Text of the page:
Spending a whole day without eating maize, even indirectly, is virtually impossible. The cereal accounts for 6% of global calorie intake, not to mention the maize content in processed foods made from maize-fed livestock. Long before the emergence of maize varieties yielding the large, yellow ears of corn we purchase today at street markets and supermarkets, corn’s ancestor was a plant endemic to modern-day Mexico with only a few kernels that easily came loose from the cob, and with a virtually impenetrable casing. In a study published in the December issue of Science, an international group of researchers provides new insight into the 9,000-year history of corn domestication and the prominent role that pre-Columbian Amazonian populations played in domestication.
About 20 years ago, crop scientist Fabio de Oliveira Freitas, who currently works at the Brazilian Agricultural Research Corporation’s (EMBRAPA) Genetic Resource and Biotechnology Center in Brasília, received samples of corn found at archaeological sites in caves in the Peruaçu valley, northern Minas Gerais. “It was clear that about 1,500 years ago this plant was cultivated there on a permanent basis and was used as a burial and ritual offering,” he says. During his doctorate research, he spent a season at the University of Manchester, where he met British plant geneticist Robin Allaby, then a postdoctoral fellow. “Fabio had fantastic samples of landrace and archaeological lowland tropical maize,” Allaby said during a news conference. Currently a professor at the University of Warwick, he coauthored the study with Freitas. “We detected two separate migratory waves toward South America, but we were only able to sequence a very small part of the genome,” the Brazilian scientist recalls.
With the advent of advanced genomic techniques, they recently decided to revisit the subject and were able to completely sequence archaeological samples from Minas Gerais and Peru and a large variety of samples stored in cold rooms at EMBRAPA. “We have about 5,000 samples collected from all over Brazil,” says Freitas.
Tests revealed genetic markers indicating that the maize populations that arrived in Brazil in the pre-Columbian period were not yet completely domesticated for agriculture and consumption. The process of domestication involves selecting for the best crop traits—fruits, kernels, or leaves—and optimizing crop management so plants can be grown outside their original context. “Humans already used and manipulated the wild form of corn, a grass called teosinte, about 9,000 years ago in Mexico,” says anthropologist Logan Kistler of the Smithsonian Institution, the paper’s lead author. Maize was brought to South America shortly after, where the process of domestication is believed to have continued, but without crop-wild gene flow as occurred in the original domestication center. “It was very similar to Mexican maize, but with distinctive genetic components,” says Freitas. Researchers had already identified the specific genes linked to domestication, such as those that made the kernels cling to the cob rather than scatter on the ground, or that made the husks more malleable and easily removed.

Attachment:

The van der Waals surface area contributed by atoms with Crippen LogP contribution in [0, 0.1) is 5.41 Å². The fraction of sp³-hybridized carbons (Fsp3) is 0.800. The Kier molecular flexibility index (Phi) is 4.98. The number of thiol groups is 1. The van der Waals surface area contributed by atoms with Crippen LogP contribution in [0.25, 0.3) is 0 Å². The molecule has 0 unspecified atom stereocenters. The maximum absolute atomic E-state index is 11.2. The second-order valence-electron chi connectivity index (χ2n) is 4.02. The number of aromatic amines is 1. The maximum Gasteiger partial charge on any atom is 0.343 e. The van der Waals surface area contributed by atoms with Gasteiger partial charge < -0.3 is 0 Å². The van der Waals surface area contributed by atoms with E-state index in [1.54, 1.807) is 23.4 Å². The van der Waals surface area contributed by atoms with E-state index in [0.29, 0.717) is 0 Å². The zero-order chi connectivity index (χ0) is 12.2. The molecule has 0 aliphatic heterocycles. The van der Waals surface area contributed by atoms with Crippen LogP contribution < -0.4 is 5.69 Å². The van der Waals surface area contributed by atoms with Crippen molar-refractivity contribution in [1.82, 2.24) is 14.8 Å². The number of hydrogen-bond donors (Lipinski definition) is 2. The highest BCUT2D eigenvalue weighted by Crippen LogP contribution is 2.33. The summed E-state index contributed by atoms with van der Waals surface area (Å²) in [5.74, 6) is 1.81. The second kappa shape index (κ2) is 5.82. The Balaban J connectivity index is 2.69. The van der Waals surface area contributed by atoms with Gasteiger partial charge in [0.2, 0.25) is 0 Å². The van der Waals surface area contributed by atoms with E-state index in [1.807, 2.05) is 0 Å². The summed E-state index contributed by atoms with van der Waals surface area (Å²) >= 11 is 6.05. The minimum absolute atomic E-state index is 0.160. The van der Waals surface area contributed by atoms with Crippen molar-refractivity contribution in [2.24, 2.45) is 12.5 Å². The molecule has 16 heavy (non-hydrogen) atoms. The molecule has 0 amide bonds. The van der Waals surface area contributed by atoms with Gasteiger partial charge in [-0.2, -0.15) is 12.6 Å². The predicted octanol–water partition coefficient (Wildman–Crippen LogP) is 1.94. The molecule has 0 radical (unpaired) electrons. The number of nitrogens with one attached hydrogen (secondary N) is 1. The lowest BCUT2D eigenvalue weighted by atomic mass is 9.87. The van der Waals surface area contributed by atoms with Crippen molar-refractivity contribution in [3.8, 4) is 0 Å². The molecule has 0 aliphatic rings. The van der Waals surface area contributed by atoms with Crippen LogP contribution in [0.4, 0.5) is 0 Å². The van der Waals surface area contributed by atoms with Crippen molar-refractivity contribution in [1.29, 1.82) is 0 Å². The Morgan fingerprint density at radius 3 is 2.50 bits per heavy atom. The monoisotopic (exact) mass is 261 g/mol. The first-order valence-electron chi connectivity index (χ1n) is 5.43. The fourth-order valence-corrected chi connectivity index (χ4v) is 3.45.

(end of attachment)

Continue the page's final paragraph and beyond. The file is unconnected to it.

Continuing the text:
“The human populations of western Amazonia continued the process, well versed as they had become in the domestication of plants,” he explains. By then, indigenous peoples in the Amazon had acquired vast experience in the management and selection of a variety of crop species, including beans, pumpkins, and cassava.
About one thousand years ago, a second migration of a genetically different and fully domesticated plant spread from present-day Mexico to northern Amazonia. “The two waves may have intersected in the north of Minas Gerais,” says Freitas, looking back to the origin of his interest in the field.
Indigenous peoples in the Amazon acquired vast experience in the management and selection of a variety of crop species, including beans and pumpkin
“The history of corn domestication is among the seminal evolutionary events that have had a huge impact on human life and history,” Kistler says. Today, different varieties of the same species have kernels with unique physical properties, some able to burst like popcorn and others not, as physicists from the University of Campinas described in the 1993 issue of Nature. Freitas highlights the importance of the two primary actors in the conservation of this crop in Brazil, according to his research: indigenous peoples, which for millennia have selected and cultivated maize in a careful process of selection and environmental adaptation; and the EMBRAPA seed bank, a strategically essential repository of staple food crops, with a capacity to store 700,000 frozen samples at minus 20 degrees Celsius.
KISTLER, L. et al. Multiproxy evidence highlights a complex evolutionary legacy of maize in South America. Science. Vol. 362, no. 6420, pp. 1309–13. 14 Dec. 2018.